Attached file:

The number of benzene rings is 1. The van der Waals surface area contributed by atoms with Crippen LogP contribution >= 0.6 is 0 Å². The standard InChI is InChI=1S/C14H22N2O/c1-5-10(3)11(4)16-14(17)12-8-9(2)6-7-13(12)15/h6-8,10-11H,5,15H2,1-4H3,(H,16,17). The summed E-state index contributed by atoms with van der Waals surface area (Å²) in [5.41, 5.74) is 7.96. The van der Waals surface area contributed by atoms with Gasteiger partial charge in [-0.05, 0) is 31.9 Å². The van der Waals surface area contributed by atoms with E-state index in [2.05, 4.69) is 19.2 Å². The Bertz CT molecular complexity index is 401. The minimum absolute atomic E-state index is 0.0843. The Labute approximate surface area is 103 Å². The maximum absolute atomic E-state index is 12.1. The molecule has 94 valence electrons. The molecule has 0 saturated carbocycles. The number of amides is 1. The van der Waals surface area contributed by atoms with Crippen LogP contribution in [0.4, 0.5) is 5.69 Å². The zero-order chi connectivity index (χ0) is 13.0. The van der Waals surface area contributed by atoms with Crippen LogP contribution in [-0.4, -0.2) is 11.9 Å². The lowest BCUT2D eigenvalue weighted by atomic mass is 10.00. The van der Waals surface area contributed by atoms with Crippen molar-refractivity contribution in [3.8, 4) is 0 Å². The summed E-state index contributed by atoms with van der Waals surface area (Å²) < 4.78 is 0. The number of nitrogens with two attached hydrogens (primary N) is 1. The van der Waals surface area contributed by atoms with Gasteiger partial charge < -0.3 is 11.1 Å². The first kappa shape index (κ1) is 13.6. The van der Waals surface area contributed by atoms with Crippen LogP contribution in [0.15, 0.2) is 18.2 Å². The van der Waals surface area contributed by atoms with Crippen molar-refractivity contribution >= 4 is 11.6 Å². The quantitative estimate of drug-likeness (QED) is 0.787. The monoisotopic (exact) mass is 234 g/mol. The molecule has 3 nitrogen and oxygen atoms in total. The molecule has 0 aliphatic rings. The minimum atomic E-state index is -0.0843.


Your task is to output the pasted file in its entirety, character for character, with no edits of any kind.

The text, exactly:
The number of benzene rings is 1. The van der Waals surface area contributed by atoms with Crippen LogP contribution >= 0.6 is 0 Å². The standard InChI is InChI=1S/C14H22N2O/c1-5-10(3)11(4)16-14(17)12-8-9(2)6-7-13(12)15/h6-8,10-11H,5,15H2,1-4H3,(H,16,17). The summed E-state index contributed by atoms with van der Waals surface area (Å²) in [5.41, 5.74) is 7.96. The van der Waals surface area contributed by atoms with Gasteiger partial charge in [-0.05, 0) is 31.9 Å². The van der Waals surface area contributed by atoms with E-state index in [2.05, 4.69) is 19.2 Å². The Bertz CT molecular complexity index is 401. The minimum absolute atomic E-state index is 0.0843. The Labute approximate surface area is 103 Å². The maximum absolute atomic E-state index is 12.1. The molecule has 94 valence electrons. The molecule has 0 saturated carbocycles. The number of amides is 1. The van der Waals surface area contributed by atoms with Crippen LogP contribution in [0.4, 0.5) is 5.69 Å². The zero-order chi connectivity index (χ0) is 13.0. The van der Waals surface area contributed by atoms with Crippen LogP contribution in [-0.4, -0.2) is 11.9 Å². The lowest BCUT2D eigenvalue weighted by atomic mass is 10.00. The van der Waals surface area contributed by atoms with Crippen molar-refractivity contribution in [3.8, 4) is 0 Å². The summed E-state index contributed by atoms with van der Waals surface area (Å²) < 4.78 is 0. The number of nitrogens with two attached hydrogens (primary N) is 1. The van der Waals surface area contributed by atoms with Gasteiger partial charge < -0.3 is 11.1 Å². The first kappa shape index (κ1) is 13.6. The van der Waals surface area contributed by atoms with Crippen LogP contribution in [0.15, 0.2) is 18.2 Å². The van der Waals surface area contributed by atoms with Crippen molar-refractivity contribution >= 4 is 11.6 Å². The quantitative estimate of drug-likeness (QED) is 0.787. The monoisotopic (exact) mass is 234 g/mol. The molecule has 3 nitrogen and oxygen atoms in total. The molecule has 0 aliphatic rings. The minimum atomic E-state index is -0.0843.